A Fixed Mower and a Good Heist

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Mowing the lawn was satisfying, just now.

Our old lawn mower was falling apart and not up to the job of the lawn we adopted when we moved, so about a month ago, I bought one that is a little bit bigger and a little bit more powerful.  Unfortunately, something in transit appears to have hit the cable that gives the walk-behind machine its power assist, and after a few uses, the cable snapped.  The machine is difficult to push without the help of the engine.

Inasmuch as it appeared to be an easy fix, I ordered the part (free, under warranty) and figured I’d install it yesterday and mow today.  I devised a workstation out of two ladders and two 2x4s, with clamps to stop the mower from rolling backwards, slid underneath, and wouldn’t you know, confusing diagrams on the Web site led me to order the wrong part, and the correct cable is on back order.  So I clipped the wire, came up with a make-shift clamp to hold the frayed ends together, and ran the cable between the two attachment points by a shorter route.

Consequently, not only did I get the satisfaction of mowing an especially unkempt yard — with the visible accomplishment, fresh air, exercise, and podcast catch-up that the task entails — but the accomplishment also came with the bonus of having rigged the solution myself.

Coming inside for my celebratory beer, I found the Ginger Lager by Surly Brewing Co., in a variety “Beer Camp” twelve-pack distributed by Sierra Nevada, to be more to my tastes than I’d expected.  (In all honesty, though, it took a few sips to get past the “what is this flavor” reaction.)

All of which is preamble to a confession of inability to sit down (or, more accurately, walk up to my standing desk) and write something critical, in the negative sense.  I’ve got nearly a dozen items lined up for commentary having to do with something that folks are getting wrong, and my sense of contentment took all of that content off the table.  Fortunately, my eye fell upon the book that I finished reading last night and placed in a conspicuous spot to remind myself to pick another from the shelves of inherited and purchased “to read” books.

It’s The Last Good Heistby local WPRI reporter Tim White, along with Randall Richard and Wayne Worcester.  If my mood matched the brewer whose beer I’m drinking, I’d have to pick a different topic than this book.  I’d expected the book to be interesting and all that, but I didn’t expect it to be the page-turner that it is.  It’s about some second-tier criminals’ theft of millions in cash and valuables from a mob-connected vault, with the permission of the top mobster in the region, and from the hilarity of their warm-up crimes to their sentencing, the book challenged my regimented daily schedule.  I allot only so much time for book reading each day and couldn’t keep to it.

In homage, however, to the good work of the Surly Brewing Co. (and under their influence, now, as I might politely put it), I do want to make two minor observations.  The first is the conspicuous decision of the authors, editors, and publishers to leave out the name of a mob-connected lawyer helping an escaped convict in the early chapters, which omission hints at a dozen other stories about the workings of the mob, politics, and the news media that will never be written.

The second is a petty complaint about a (what?) quirk of some journalistic writing, seen often in pop-press publications like Rolling Stone that bothered me only (I’m sure) because of the repeated lessons from teachers, professors, and practitioners concerning the avoidance of clichés in one’s descriptions.  On page 13, the authors describe Charles “Chucky” Flynn as “good-looking.”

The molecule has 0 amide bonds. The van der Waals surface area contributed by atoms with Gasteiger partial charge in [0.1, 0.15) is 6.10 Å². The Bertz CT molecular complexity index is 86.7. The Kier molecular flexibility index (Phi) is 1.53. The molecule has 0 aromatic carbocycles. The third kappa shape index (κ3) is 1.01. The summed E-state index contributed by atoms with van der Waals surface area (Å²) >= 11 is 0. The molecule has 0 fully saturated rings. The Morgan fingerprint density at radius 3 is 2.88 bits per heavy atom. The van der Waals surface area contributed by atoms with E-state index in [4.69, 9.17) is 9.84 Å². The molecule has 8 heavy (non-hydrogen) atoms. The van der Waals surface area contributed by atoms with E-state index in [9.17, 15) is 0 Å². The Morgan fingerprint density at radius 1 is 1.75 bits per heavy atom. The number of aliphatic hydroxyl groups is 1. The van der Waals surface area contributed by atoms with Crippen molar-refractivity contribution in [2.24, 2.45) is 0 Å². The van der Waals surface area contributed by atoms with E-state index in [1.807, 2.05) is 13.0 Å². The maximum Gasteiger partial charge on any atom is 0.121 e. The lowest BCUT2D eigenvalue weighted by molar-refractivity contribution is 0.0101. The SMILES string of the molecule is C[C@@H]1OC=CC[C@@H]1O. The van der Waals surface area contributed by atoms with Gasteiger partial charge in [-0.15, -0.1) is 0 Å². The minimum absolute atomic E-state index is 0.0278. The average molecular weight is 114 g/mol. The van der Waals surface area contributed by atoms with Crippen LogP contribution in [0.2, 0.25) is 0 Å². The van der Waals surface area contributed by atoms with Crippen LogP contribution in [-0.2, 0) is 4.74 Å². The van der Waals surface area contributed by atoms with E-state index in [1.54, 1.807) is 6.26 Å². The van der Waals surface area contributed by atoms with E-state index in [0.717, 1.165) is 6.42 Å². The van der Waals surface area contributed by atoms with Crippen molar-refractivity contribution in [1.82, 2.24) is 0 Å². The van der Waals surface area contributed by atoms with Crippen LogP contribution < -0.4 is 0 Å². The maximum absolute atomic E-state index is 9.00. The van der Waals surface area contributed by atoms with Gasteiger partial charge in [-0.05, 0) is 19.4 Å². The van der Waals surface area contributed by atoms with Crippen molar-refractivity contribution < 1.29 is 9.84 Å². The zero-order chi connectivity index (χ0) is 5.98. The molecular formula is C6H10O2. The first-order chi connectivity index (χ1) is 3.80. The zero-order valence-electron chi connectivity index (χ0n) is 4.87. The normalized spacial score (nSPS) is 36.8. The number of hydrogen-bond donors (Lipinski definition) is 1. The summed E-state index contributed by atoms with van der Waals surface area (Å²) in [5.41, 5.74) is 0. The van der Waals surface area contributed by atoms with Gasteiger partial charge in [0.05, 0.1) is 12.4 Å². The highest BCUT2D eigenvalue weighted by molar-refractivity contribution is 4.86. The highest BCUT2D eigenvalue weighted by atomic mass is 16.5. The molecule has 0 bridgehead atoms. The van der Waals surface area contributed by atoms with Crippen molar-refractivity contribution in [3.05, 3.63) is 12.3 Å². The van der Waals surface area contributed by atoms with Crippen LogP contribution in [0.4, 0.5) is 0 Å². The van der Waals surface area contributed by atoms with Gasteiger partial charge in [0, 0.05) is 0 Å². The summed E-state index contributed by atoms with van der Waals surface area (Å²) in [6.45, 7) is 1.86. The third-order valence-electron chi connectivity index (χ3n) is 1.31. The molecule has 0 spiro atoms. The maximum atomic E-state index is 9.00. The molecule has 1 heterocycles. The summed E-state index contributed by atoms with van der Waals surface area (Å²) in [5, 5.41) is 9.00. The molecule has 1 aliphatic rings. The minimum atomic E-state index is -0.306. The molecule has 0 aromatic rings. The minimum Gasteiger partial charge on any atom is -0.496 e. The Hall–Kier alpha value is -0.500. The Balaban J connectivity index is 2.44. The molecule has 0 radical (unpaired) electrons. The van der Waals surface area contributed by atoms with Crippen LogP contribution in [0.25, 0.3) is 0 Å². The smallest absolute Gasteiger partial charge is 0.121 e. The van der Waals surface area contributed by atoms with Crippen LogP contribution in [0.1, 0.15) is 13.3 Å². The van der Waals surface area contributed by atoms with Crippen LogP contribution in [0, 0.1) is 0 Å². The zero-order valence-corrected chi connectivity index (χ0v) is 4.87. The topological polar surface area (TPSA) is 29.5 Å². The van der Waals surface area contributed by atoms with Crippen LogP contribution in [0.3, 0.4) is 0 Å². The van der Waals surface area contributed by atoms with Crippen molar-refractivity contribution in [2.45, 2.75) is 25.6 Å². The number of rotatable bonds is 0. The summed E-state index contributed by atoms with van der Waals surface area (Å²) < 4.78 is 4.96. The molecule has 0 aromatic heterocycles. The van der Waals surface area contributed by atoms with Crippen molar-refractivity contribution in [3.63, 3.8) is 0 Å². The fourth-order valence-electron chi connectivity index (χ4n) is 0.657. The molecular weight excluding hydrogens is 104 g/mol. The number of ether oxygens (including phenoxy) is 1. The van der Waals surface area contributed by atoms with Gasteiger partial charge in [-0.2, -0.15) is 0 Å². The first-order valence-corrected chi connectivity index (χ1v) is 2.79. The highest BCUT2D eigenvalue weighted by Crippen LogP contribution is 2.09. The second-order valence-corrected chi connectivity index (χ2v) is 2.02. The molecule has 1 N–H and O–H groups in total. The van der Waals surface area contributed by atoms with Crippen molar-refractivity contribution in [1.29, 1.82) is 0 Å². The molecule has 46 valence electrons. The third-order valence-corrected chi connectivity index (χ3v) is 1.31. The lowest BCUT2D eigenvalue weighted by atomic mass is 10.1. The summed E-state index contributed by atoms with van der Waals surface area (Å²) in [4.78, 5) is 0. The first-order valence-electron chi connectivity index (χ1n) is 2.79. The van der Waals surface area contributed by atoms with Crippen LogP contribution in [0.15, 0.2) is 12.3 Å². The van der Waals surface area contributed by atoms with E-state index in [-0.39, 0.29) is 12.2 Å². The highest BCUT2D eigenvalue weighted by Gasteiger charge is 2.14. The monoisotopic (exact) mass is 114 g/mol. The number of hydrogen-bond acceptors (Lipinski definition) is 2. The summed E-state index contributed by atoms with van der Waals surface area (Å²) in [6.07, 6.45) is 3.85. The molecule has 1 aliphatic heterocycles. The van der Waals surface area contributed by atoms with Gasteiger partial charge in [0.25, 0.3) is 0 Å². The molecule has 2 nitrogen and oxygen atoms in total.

I can’t help but wonder who said so.  Of the mugshots reproduced in the middle of the book, his is arguably among the goofiest-looking, and a quick Internet search provides no correction of that impression.  In the absence of an obvious, Brad Pitt–like facial structure, I wondered what quality of Flynn’s the authors truly meant to convey by this characterization.  Did he always get the girl?  Did the less-secure crooks around him see him as a Sam Malone figure?  What?

In short, for readers who aren’t pedantic literary types or conservative cynics, nothing will stop this book from being an entirely enjoyable read.  The lessons one draws, of course, are up to one’s self.  Long ago, I was surprised to hear a friend contradict my view that the movie Goodfellas was like a warning not to get involved with organized crime.  The Last Good Heist is arguably the tale of an implied product of incest who participated in a high-profile crime after a truly stupid near-scheduled-release escape from cushy prison and was ultimately caught because he was a low-life who beat up his girlfriend.

If somebody reads the book as a promise that even that sort of degenerate can gain fame through crime, and takes fame to be the highest of goods, then that reading says more about the reader and the state of our society than about the book.  I’d prescribe for such a person a weekend fixing a broken lawn mower and pushing it across the grass while listening to podcasts.  Oh, and don’t forget the Ginger Lager.



  • Rhett Hardwick

    Want more fun? Google “Waste Management Inc., organized crime, mafia” and blow off the fluff about a “publicly held corporation” (although they did share accountants with Enron) Note the criminal history of the founders and their recent shipment off shore of 1 Billion in profits,. If that develops any interest, go to “Waste management inc, Criminal convictions”. That will prove interesting reading,. of course they blow it off as “rogue employees” etc. If you buy any of that, try the San Diego District attorney’s report,.

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